Little Falls, Upsala wisely using research on recess

Remember recess? Was it a relief? Are your memories mostly about fun and games?

Or was it sometimes traumatic, with kids picking on you or others?

Turns out that there’s a lot of rethinking going on about recess. In some places, recess unwisely is being eliminated.

Fortunately, Minnesota district and charter public schools seem to be making use of some of the best research about recess. I recently surveyed 40 Minnesota district and charter public schools. Thirty-four, more than 80 percent, including Little Falls and Upsala, responded. Literally every one of the schools has retained daily recess in their elementary schools.

Vern Capelle, K-12 dean of students in Upsala, wrote, “We do have recess for our elementary students, grades K – 4, every day for 25 minutes. We recently changed our recess by taking our fifth – sixth grade students from recess and giving them 25 minutes of extra physical education each day. The more structured setting has been a positive change so far.

“I tend to fall in the middle in my opinion of recess … I believe that there needs to be time for social interaction and play, but on the other hand, the majority of our discipline issues occur on the playground, or as a result of something that occurred on the playground. We have seen an improvement in this so far, which may be due to the taking the fifth and sixth grade students out of the recess group, but it is still too early to draw clear conclusions.”  he said.

Stephen Jones, Little Falls superintendent, talked with two district elementary principals. Those schools have daily recess of 20 – 25 minutes.

One principal wrote, “Recess is needed each day so the students have an opportunity to get a break from the classroom, get some exercise and play with friends. The unfortunate aspect is that recess has been impacted by increased pressure on testing.”

The second principal said, “Recess is a necessary part of elementary students’ day. They need an opportunity to be outside with their friends. Most students engage in some type of physical activity during recess such as structured games like kick ball, dodge ball, etc. or using the playground equipment including the individual pieces of equipment such as jump ropes, hula hoops, etc. We have worked hard to teach playground expectations to ensure students show respect, responsibility, positive attitude and safety on the playground. These are skills that many students need to be successful during recess.”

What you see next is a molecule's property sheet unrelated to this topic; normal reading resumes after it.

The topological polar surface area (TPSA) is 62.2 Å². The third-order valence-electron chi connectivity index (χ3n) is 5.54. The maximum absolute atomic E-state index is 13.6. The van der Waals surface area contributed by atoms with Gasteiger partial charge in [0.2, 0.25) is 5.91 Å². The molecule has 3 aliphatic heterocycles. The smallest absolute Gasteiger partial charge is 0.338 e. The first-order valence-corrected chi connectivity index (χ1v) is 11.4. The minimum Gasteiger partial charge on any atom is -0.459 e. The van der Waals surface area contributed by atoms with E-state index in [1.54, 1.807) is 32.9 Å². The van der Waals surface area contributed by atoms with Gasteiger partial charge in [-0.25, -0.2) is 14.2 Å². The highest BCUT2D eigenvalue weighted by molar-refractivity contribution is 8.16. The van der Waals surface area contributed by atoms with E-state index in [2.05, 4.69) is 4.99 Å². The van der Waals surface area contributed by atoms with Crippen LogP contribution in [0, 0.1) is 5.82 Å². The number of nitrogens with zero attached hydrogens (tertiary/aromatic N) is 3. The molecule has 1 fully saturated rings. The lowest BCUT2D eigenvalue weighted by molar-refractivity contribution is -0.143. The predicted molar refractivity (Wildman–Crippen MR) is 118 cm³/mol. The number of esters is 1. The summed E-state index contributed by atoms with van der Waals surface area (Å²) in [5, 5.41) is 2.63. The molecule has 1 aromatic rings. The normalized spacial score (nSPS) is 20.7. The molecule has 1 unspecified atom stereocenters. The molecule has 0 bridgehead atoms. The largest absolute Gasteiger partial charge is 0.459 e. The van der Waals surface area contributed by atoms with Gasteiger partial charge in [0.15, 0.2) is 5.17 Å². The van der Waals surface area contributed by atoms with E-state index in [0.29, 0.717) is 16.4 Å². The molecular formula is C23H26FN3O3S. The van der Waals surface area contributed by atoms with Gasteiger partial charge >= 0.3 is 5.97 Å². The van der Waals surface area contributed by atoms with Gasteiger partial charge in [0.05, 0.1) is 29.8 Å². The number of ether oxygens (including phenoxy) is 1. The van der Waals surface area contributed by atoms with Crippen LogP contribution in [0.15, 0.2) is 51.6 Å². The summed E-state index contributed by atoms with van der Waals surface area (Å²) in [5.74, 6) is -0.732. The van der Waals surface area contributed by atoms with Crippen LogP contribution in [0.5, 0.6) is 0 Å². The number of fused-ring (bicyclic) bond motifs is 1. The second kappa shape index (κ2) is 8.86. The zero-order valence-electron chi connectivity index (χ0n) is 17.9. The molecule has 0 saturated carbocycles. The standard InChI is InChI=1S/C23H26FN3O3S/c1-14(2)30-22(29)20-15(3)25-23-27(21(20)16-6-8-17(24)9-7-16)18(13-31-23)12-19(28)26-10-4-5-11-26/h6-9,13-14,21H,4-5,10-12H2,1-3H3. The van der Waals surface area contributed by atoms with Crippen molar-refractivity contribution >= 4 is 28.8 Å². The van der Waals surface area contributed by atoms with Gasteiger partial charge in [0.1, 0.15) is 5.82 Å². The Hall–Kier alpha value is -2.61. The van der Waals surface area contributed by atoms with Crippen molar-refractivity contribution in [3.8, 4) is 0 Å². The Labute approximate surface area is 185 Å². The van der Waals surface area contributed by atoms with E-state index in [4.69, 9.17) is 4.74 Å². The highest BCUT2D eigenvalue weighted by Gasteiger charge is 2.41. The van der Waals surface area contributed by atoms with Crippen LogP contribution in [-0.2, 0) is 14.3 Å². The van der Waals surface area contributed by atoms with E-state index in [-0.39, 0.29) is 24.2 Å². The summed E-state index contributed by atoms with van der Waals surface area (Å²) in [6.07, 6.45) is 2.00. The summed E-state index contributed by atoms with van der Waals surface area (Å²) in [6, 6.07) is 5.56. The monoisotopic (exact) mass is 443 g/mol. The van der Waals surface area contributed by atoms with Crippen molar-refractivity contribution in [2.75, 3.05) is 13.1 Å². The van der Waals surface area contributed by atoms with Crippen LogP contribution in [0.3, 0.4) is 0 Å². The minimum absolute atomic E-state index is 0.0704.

A widely cited 2005 study by the National Center for Educational Statistics shows that about 7 percent of all public elementary school first – third grade students don’t have any daily recess. This increases to 14 percent in elementary schools that serve 50 percent or more students from minority groups. Almost 20 percent of schools where 75 percent or more of students are eligible for free or reduced price lunch don’t offer daily recess for their first – third graders.

Anthony D Pellegrini, professor, Department of Educational Psychology at the University of Minnesota, is extremely critical of the “no recess” policy that some schools use. He said, “No data has ever been presented” to show the value of eliminating recess. However, he cited “numerous studies” documenting that:

• Having a break is very important;

• By having a break, students learn more when they get back in the classroom; and

• Recess can help youngsters “learn and develop social skills.”

Pellegrini said adults supervising recess should “minimize aggressive, anti-social behavior. They should step in when they do see it.”

Tom Dooher, president of Education Minnesota, wrote to me, “The focus on pumping up test scores becomes counterproductive when it squeezes out activities like recess.”

He said, “Children, particularly young children, learn more when they take breaks and move around. Educators know this from experience, and now it’s being confirmed by independent researchers.”

Joe Nathan, formerly a public school teacher, administrator and PTA president, directs the Center for School Change. Reactions are welcome, joe@centerforschoolchange.org.

 

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